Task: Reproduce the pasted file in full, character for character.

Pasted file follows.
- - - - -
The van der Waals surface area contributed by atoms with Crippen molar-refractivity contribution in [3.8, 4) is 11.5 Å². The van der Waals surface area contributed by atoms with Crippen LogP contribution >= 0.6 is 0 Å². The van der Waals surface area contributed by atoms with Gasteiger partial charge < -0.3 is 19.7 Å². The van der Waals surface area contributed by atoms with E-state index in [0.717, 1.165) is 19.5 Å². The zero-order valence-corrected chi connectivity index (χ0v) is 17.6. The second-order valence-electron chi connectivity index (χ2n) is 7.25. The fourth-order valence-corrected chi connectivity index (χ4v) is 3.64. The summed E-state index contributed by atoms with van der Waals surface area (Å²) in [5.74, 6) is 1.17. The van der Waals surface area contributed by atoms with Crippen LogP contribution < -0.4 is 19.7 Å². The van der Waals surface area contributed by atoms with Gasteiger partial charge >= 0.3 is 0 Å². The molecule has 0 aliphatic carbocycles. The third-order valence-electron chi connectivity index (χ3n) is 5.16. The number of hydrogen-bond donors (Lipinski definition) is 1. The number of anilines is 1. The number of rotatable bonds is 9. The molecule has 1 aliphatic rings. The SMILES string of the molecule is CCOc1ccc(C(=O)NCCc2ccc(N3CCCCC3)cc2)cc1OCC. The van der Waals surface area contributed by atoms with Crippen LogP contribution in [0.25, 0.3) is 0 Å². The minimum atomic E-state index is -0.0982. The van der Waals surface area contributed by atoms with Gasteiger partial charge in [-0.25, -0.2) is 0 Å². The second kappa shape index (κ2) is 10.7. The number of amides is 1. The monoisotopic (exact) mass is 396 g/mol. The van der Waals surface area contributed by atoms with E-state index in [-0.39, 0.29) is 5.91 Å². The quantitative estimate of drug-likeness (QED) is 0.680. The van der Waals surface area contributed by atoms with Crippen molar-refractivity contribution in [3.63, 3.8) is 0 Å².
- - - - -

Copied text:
The van der Waals surface area contributed by atoms with Crippen molar-refractivity contribution in [3.8, 4) is 11.5 Å². The van der Waals surface area contributed by atoms with Crippen LogP contribution >= 0.6 is 0 Å². The van der Waals surface area contributed by atoms with Gasteiger partial charge < -0.3 is 19.7 Å². The van der Waals surface area contributed by atoms with E-state index in [0.717, 1.165) is 19.5 Å². The zero-order valence-corrected chi connectivity index (χ0v) is 17.6. The second-order valence-electron chi connectivity index (χ2n) is 7.25. The fourth-order valence-corrected chi connectivity index (χ4v) is 3.64. The summed E-state index contributed by atoms with van der Waals surface area (Å²) in [5.74, 6) is 1.17. The van der Waals surface area contributed by atoms with Crippen LogP contribution < -0.4 is 19.7 Å². The van der Waals surface area contributed by atoms with Gasteiger partial charge >= 0.3 is 0 Å². The molecule has 0 aliphatic carbocycles. The third-order valence-electron chi connectivity index (χ3n) is 5.16. The number of hydrogen-bond donors (Lipinski definition) is 1. The number of anilines is 1. The number of rotatable bonds is 9. The molecule has 1 aliphatic rings. The SMILES string of the molecule is CCOc1ccc(C(=O)NCCc2ccc(N3CCCCC3)cc2)cc1OCC. The van der Waals surface area contributed by atoms with Crippen LogP contribution in [0.25, 0.3) is 0 Å². The minimum atomic E-state index is -0.0982. The van der Waals surface area contributed by atoms with Gasteiger partial charge in [-0.25, -0.2) is 0 Å². The second kappa shape index (κ2) is 10.7. The number of amides is 1. The monoisotopic (exact) mass is 396 g/mol. The van der Waals surface area contributed by atoms with E-state index in [-0.39, 0.29) is 5.91 Å². The quantitative estimate of drug-likeness (QED) is 0.680. The van der Waals surface area contributed by atoms with Crippen molar-refractivity contribution in [3.63, 3.8) is 0 Å².